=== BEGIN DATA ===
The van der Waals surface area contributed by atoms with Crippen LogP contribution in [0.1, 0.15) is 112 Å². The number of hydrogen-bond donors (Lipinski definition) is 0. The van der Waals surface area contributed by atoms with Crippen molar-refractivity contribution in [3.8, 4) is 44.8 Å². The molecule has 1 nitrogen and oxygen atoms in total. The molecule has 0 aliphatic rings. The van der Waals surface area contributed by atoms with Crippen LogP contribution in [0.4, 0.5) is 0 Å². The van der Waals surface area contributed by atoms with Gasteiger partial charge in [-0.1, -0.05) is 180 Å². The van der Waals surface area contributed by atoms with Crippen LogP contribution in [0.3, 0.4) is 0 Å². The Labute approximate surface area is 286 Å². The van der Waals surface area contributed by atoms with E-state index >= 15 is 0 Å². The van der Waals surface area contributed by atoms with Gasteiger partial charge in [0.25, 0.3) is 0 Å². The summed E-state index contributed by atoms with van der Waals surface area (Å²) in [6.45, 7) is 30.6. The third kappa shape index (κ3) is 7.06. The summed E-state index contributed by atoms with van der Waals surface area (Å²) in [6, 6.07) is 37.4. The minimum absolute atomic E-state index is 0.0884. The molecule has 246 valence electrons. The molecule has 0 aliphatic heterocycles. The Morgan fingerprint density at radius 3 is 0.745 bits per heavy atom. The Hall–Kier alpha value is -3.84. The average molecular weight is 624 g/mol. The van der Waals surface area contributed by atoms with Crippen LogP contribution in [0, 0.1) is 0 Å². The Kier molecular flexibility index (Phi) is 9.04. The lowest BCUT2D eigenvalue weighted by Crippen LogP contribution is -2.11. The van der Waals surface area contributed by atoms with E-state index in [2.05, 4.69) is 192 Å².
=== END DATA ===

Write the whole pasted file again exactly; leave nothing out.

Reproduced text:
The van der Waals surface area contributed by atoms with Crippen LogP contribution in [0.1, 0.15) is 112 Å². The number of hydrogen-bond donors (Lipinski definition) is 0. The van der Waals surface area contributed by atoms with Crippen molar-refractivity contribution in [3.8, 4) is 44.8 Å². The molecule has 1 nitrogen and oxygen atoms in total. The molecule has 0 aliphatic rings. The van der Waals surface area contributed by atoms with Crippen LogP contribution in [0.4, 0.5) is 0 Å². The van der Waals surface area contributed by atoms with Gasteiger partial charge in [-0.1, -0.05) is 180 Å². The van der Waals surface area contributed by atoms with Crippen LogP contribution in [0.3, 0.4) is 0 Å². The Labute approximate surface area is 286 Å². The van der Waals surface area contributed by atoms with E-state index >= 15 is 0 Å². The van der Waals surface area contributed by atoms with Gasteiger partial charge in [0.25, 0.3) is 0 Å². The summed E-state index contributed by atoms with van der Waals surface area (Å²) in [6.45, 7) is 30.6. The third kappa shape index (κ3) is 7.06. The summed E-state index contributed by atoms with van der Waals surface area (Å²) in [6, 6.07) is 37.4. The minimum absolute atomic E-state index is 0.0884. The molecule has 246 valence electrons. The molecule has 0 aliphatic heterocycles. The Morgan fingerprint density at radius 3 is 0.745 bits per heavy atom. The Hall–Kier alpha value is -3.84. The average molecular weight is 624 g/mol. The van der Waals surface area contributed by atoms with Crippen LogP contribution in [0, 0.1) is 0 Å². The Kier molecular flexibility index (Phi) is 9.04. The lowest BCUT2D eigenvalue weighted by Crippen LogP contribution is -2.11. The van der Waals surface area contributed by atoms with E-state index in [2.05, 4.69) is 192 Å².